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Government-Owned Inventions; Availability for Licensing

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AGENCY:

National Institutes of Health, Public Health Service, HHS.

ACTION:

Notice.

SUMMARY:

The inventions listed below are owned by an agency of the U.S. Government and are available for licensing in the U.S. in accordance with 35 U.S.C. 207 to achieve expeditious commercialization of results of federally-funded research and development. Foreign patent applications are filed on selected inventions to extend market coverage for companies and may also be available for licensing.

ADDRESSES:

Licensing information and copies of the U.S. patent applications listed below may be obtained by writing Start Printed Page 14590to the indicated licensing contact at the Office of Technology Transfer, National Institutes of Health, 6011 Executive Boulevard, Suite 325, Rockville, Maryland 20852-3804; telephone: 301/496-7057; fax: 301/402-0220. A signed Confidential Disclosure Agreement will be required to receive copies of the patent applications.

Microarray for Detection and Subtyping of Human Influenza Viruses

Description of Technology: Available for licensing and commercial development are a novel influenza virus microarray and methods for using the microarray for the identification of existing and new types and subtypes of human influenza viruses. There are three types of influenza viruses, type A, B and C. Influenza types A or B viruses cause epidemics of disease almost every winter, with type A causes major pandemic periodically. Influenza type A viruses are further divided into subtypes based on two proteins on the surface of the virus. These proteins are called hemagglutinin (H) and neuraminidase (N). There are 16 known HA subtypes and 9 known NA subtypes of influenza A viruses. Each subtype may have different combination of H and N proteins. Although there are only three known A subtypes of influenza viruses (H1N1, H1N2, and H3N2) currently circulating among humans, many other different strains are circulating among birds and other animals and these viruses do spread to humans occasionally. There is a requirement for sensitive and rapid diagnostic techniques in order to improve both the diagnosis of infections and the quality of surveillance systems. This microarray platform tiles the genomes of all types/subtypes of influenza viruses, and is capable of correctly identifying all 3 types/subtypes of influenza viruses from an influenza vaccine sample.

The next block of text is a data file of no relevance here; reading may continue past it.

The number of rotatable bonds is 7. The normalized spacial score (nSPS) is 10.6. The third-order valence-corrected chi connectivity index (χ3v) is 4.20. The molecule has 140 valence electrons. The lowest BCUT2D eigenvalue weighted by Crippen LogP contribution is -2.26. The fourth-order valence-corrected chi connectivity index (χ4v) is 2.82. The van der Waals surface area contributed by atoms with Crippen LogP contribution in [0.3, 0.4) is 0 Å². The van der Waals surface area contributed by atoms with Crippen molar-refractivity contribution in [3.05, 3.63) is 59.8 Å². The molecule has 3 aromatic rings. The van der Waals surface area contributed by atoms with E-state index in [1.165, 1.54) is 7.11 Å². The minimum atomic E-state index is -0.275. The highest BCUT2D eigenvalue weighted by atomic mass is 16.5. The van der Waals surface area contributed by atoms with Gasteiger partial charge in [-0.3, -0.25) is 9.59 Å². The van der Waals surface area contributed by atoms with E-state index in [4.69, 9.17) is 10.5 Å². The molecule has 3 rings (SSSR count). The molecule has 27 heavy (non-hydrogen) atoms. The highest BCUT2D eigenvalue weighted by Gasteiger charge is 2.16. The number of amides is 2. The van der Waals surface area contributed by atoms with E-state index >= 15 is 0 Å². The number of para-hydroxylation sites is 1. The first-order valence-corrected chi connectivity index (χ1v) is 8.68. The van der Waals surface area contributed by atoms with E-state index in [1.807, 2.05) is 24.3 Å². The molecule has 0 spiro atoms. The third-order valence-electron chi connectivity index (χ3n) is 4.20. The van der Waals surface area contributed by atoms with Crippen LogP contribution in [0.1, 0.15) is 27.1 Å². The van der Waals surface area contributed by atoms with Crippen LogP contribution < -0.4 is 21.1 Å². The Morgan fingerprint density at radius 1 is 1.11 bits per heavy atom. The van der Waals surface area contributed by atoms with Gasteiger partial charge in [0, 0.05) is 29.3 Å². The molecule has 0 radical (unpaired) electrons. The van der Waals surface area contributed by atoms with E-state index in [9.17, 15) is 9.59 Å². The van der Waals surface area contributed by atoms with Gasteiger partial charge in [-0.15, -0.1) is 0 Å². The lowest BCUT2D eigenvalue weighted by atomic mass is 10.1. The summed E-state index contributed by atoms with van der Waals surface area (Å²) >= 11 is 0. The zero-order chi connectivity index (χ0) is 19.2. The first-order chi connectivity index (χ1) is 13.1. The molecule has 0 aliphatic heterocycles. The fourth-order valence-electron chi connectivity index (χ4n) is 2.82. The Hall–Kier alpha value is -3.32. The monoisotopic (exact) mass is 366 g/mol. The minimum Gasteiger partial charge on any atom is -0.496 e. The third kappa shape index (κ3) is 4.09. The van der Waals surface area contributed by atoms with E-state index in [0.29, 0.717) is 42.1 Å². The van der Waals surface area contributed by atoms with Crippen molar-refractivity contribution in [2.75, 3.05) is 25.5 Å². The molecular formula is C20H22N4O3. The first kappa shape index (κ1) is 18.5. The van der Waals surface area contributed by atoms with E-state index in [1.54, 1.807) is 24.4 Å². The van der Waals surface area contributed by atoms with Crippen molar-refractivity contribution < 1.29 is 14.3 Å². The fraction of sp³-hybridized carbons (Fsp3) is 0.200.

More specifically, the invention consists of: (1) Microarrays comprising a solid support with a plurality of n-mer influenza viral nucleotide segments of influenza Types A, B and C, including each respective subtypes, and (2) methods of detecting and identifying known and unknown influenza viral types and subtypes by: (a) Using hybridization microarrays to known influenza viral nucleotide sequences, (b) sequencing the nucleotides which hybridize to the microarrays and (c) analyzing the hybridized sequences using existing databases, thus identifying existing or new subtypes of influenza viruses.

Applications: Detection and identification of human influenza viruses; Efficient discovery of new subtypes of influenza viruses; Diagnosis of influenza outbreaks.

Development Status: This microarray platform was capable of correctly identifying all 3 types/subtypes of influenza viruses from an influenza vaccine sample.